As Banned Book Week comes to a close, I can't help but reflect on my memories of growing up in a home filled with books. There were book cases lining the walls, stuffed to capacity. There were books under tables, in closets, under beds, even behind the furniture. Any gift giving occasion was a chance to receive a new book, and as we grew older we kept a wish list for Santa, the Easter bunny, and all their pals to choose from.
It was a home where no one said, "you must read." We learned from the examples around us. Reading was like breathing in our home. Every body did it. The literature vs. television war was all the rage at the time. But unlike many of our peers, we were never made to choose between reading and popular culture, so the two never became mutually exclusive.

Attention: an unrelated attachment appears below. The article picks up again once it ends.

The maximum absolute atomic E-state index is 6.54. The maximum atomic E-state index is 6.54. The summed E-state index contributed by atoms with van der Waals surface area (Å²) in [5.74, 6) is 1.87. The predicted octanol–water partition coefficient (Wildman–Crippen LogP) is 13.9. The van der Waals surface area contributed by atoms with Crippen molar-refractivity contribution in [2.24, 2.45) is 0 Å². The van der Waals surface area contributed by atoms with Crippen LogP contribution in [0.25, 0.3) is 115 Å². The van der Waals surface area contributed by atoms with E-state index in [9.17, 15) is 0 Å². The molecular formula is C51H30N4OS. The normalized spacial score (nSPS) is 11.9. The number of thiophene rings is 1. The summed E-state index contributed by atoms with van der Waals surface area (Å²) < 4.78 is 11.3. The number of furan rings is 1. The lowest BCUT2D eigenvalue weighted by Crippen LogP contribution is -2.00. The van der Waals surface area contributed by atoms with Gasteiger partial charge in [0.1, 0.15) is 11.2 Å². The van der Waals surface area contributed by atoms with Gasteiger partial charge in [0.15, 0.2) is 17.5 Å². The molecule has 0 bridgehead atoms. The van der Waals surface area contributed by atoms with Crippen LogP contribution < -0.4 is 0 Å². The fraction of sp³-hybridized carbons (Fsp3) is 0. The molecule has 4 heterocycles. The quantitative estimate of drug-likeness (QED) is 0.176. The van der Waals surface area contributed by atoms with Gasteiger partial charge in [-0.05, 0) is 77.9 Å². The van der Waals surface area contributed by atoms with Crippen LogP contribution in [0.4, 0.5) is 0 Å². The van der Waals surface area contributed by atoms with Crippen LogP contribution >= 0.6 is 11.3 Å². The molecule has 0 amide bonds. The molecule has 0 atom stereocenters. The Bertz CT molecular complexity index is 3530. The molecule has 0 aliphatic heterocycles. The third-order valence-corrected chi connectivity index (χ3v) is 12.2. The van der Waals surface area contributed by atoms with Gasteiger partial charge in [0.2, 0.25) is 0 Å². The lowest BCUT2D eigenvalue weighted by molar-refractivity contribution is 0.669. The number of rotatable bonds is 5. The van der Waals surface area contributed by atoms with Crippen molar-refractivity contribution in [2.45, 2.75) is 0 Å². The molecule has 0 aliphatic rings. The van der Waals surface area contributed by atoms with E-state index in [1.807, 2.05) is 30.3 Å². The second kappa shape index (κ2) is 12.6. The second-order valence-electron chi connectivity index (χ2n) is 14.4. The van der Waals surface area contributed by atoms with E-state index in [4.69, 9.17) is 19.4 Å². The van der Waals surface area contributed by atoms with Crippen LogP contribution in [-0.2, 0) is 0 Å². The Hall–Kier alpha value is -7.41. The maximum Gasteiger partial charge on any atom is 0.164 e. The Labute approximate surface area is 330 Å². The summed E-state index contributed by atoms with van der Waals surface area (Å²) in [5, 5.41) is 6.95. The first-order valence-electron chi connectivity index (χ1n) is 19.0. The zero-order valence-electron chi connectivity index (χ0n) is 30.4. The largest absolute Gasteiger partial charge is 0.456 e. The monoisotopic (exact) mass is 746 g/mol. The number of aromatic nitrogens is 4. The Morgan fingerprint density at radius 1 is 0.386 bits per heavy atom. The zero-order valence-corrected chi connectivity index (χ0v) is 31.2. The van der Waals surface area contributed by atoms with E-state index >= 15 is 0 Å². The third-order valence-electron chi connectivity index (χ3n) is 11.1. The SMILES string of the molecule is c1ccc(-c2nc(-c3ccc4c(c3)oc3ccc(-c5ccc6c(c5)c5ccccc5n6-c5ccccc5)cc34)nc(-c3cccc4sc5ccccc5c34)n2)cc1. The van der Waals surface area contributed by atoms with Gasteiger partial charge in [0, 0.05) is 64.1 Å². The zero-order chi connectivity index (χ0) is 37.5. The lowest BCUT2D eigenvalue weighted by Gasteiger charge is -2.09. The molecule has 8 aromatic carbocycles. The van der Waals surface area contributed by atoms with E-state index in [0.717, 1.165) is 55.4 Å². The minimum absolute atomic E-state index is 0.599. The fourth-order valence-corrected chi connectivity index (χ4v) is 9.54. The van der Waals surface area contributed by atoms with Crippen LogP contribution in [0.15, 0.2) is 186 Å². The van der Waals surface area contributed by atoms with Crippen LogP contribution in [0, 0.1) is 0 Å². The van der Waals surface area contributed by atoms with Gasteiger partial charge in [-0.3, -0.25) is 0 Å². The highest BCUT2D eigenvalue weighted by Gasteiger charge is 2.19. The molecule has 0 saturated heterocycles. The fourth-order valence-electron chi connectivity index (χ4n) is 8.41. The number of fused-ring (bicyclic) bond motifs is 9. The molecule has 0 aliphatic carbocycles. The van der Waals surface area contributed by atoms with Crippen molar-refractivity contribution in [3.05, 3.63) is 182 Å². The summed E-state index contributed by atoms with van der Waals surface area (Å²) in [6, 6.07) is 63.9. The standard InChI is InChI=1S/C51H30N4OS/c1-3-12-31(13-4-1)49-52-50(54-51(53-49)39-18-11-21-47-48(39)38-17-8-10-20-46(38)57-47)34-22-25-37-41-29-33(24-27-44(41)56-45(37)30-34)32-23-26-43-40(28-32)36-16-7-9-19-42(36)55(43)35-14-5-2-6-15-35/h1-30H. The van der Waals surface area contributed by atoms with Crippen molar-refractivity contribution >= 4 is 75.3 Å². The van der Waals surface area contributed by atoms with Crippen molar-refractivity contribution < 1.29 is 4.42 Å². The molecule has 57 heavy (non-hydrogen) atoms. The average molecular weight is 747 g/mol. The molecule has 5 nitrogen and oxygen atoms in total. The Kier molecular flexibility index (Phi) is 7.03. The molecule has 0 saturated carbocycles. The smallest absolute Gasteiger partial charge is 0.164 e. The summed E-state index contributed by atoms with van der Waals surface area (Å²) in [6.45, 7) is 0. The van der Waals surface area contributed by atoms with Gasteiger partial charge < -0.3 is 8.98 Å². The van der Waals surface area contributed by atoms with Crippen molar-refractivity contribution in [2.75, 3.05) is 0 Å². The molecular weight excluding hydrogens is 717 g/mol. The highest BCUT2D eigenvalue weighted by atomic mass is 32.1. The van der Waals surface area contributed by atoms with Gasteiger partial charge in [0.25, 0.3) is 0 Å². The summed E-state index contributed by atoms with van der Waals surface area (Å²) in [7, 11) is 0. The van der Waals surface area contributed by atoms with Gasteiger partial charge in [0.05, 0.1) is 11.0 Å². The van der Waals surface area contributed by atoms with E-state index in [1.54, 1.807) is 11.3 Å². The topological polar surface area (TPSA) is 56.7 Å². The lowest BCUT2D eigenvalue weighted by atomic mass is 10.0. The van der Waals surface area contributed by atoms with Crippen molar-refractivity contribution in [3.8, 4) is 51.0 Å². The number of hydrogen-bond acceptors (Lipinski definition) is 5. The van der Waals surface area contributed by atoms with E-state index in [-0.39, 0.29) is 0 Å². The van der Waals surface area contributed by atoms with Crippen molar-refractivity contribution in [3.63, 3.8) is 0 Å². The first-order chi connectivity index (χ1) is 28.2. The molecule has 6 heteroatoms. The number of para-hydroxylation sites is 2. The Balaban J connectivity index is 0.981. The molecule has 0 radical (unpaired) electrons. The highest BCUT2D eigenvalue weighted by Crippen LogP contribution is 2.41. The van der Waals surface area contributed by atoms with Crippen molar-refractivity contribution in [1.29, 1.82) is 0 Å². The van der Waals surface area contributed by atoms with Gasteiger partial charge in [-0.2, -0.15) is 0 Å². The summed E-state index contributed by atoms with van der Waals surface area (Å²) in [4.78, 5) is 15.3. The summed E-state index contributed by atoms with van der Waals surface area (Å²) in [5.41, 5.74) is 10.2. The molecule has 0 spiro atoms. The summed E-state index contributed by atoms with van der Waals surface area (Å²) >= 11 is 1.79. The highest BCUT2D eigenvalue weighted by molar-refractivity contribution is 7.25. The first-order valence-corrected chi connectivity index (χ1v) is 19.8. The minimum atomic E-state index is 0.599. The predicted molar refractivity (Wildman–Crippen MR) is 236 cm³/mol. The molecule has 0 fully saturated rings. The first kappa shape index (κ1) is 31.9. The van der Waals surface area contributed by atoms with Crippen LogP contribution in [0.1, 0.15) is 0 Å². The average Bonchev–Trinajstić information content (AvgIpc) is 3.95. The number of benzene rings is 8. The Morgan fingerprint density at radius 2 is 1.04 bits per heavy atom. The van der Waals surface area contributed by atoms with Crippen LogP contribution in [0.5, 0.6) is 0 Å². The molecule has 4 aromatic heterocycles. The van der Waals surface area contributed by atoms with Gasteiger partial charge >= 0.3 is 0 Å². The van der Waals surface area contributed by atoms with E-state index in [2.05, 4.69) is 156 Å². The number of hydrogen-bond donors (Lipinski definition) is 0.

Our reading choices were our own. No one said, "You can't read that." I know my parents must have cringed occasionally at my choices. But they never said no. What did they do? They talked to me. They asked questions. They listened. They guided my explorations but never stifled them. For that I am eternally grateful. Like John Locke they believed, "Reading furnishes the mind only with materials of knowledge; it is thinking that makes what we read ours." We learned, not just to read, but to think about what we read. My mother and I talked about this a couple years ago, not long before she died. She shared her own experiences growing up, and we laughed until the tears fell.
My children were raised in the same kind of home. And the legacy is now being passed on to the next generation, my grandchildren.